I rather suspect that it’s also how we ended up with the current marking nightmares. Some keen individual did it, and then let someone else see that they were doing it.

    The whole syndrome can be compounded by the statement: it’s for the children.

    1. Lol – exactly!! I went to one school which wanted elaborate displays but fair play to the head he employed two TAs precisely based on their ability to do so!! Therefore the staff gave them what they wanted or an idea of it and they created it.

      I create a cave for a reading area which took ages. The children loved it but the time it took meant that we didn’t get to use it for the reasons I had created it in the first place. If I had had help it would have come together. But of course the TAs are teaching interventions so can’t be asked to take on projects (even though I think it would be a better use of their time in some circumstances.).

  2. Some ex-colleagues of mine were expected to meet up and plan during their Easter holidays as opposed to being given joint PPA time – they argued the toss and won in the end. However, I don’t think a member of SLT should even think they can ask for work to be completed over the holidays.

    People who work in schools do create a culture of working endlessly as a self-sacrifice. It’s sometimes a reaction to the fact that some people don’t pull their weight and therefore in order to distance oneself you have to be seen to be different.

    Many reasons for it but in the end it is detrimental to not have some sort of expectation that the work we do should match the hours we actually get paid for. It should be a priority to ensure that this can happen – that’s how successful businesses with high productivity and low sickness are run.

  3. Happens to us TAs too. I’ve been trying to get a meeting with SLT about the school website for months and on the last day I collared the Head to arrange a meeting for September. Got the reply ‘Ah, yes, right, well when do you actually go on holiday?…’ to which I quite firmly replied ‘This afternoon for five weeks’. He got my point 😉

    Single status (with fixed hours/weeks etc) has helped with the problem of doing ‘extras’ a bit, but it’ll always be there. Difficulty comes when it becomes an expectation.

  4. I wonder if part of it is also a (possibly subconscious) attempt to counter the ‘teacher-bashing’ that often occurs. I mean, when we hear “Teachers only work 9-3” or “You get so many holidays, stop whinging about how much work you do”, then we might feel inclined to show that we ARE working during the holidays and that we DO work beyond the bell. (By the way, it’s mid-winter here in Australia – all these tweets and blogs and whatnot about summer holidays make me quite sad! I still have 7 weeks before holidays.)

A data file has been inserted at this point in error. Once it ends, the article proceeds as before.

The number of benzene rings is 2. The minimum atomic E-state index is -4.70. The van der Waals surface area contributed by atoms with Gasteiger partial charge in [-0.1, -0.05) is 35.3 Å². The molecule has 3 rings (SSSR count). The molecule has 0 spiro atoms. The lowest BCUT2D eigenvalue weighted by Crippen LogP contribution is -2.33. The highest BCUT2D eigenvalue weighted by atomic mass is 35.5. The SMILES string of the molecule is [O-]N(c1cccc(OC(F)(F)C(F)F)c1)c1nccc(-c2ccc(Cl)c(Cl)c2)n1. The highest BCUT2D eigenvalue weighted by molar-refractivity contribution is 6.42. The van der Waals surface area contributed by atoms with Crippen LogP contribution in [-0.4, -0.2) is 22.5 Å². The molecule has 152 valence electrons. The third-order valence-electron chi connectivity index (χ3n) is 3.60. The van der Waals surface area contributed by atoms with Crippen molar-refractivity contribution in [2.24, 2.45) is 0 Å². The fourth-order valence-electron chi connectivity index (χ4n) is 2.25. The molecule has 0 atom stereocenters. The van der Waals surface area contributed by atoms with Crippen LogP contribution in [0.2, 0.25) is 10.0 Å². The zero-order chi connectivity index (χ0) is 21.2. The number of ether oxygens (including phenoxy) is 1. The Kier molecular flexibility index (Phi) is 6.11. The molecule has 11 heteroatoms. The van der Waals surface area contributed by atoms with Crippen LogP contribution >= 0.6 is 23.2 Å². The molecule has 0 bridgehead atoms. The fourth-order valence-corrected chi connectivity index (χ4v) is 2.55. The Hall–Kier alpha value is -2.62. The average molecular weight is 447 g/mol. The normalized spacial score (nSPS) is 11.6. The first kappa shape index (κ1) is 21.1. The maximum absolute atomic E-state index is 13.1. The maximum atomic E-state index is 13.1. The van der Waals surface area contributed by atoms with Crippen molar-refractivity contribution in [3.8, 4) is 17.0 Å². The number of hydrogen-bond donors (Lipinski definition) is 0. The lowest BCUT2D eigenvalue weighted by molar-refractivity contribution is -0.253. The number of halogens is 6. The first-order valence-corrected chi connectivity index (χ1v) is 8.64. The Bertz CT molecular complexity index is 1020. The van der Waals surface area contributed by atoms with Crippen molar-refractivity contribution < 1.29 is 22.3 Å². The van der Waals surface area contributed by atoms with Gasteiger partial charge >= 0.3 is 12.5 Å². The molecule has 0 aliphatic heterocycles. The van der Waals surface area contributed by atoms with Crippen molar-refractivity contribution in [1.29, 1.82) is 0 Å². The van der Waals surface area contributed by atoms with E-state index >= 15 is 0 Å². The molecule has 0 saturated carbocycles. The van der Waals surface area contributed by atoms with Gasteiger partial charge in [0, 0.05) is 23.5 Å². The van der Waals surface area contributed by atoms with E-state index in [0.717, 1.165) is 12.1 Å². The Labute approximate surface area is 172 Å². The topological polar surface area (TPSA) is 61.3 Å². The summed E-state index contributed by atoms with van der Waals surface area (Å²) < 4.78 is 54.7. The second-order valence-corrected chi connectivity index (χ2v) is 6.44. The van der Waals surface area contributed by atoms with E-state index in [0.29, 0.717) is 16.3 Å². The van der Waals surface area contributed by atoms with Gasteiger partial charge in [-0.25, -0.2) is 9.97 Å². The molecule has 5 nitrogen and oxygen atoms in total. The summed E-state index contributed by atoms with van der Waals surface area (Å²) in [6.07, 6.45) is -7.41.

5. Years ago when I used to work in a lab, there was someone who made a point to be the first one in. Then came Ramadan. My boss told me I could change my hours to suit my eating times during Ramadan. I started coming in early, around 5.00 am (during Ramadan we stop eating at sunrise and then eat again at sunset) and leaving early too. The person didn’t know why I was coming in early and wasn’t best pleased. He started coming in earlier than normal but still didn’t “beat” me. My boss told me not to tell this person why I was coming in early as we all were enjoying this so much!

  6. I think it’s pretty much the done thing for teachers to work during their holidays; it’s expected. There isn’t enough time during the usual working day to get all your displays updated regularly, for example. In fact, I am planning my own conspicuous work whereby my medium term planning, groupings etc get sent to SLT via email exactly in the middle of August. I feel I have to do this because I am the only full time teacher in my school with children (everyone else is either part time or single and childless) and I have to be seen to do as much, if not more, than those who have devoted their entire existence to The Cause.

    The worst kind of conspicuous work is the new ‘normal’ of part time teachers coming in to work to plan, make displays, mark, collaborate with colleagues and attend meetings during their days off. I can’t compete with these people who can afford to exist on part time wages, these middle class mums who just love making the world’s best displays. They say, “Well, I choose to go part time so that I can work during my days off and then I can have my weekends with my children!” They work 40 hours a week and are paid for about 20, so there is an expectation that teachers who are paid for 40 hour weeks are expected to work 80. The new ‘normal’ is based on the rhetoric that if you cared about the education of children, you would be willing to work for free.

  7. I blew an interview to be an HMI when they told me that I might have to work some Sundays. It would be a 2:30 hour drive to Nottingham, so I asked how many Sundays I’d have to drive in. The panel laughed, and said, no, there was no need to come in. I’d have to do some work at home, on some Sundays. I laughed, “oh, you mean, like a teacher?”
    They were right not to take me!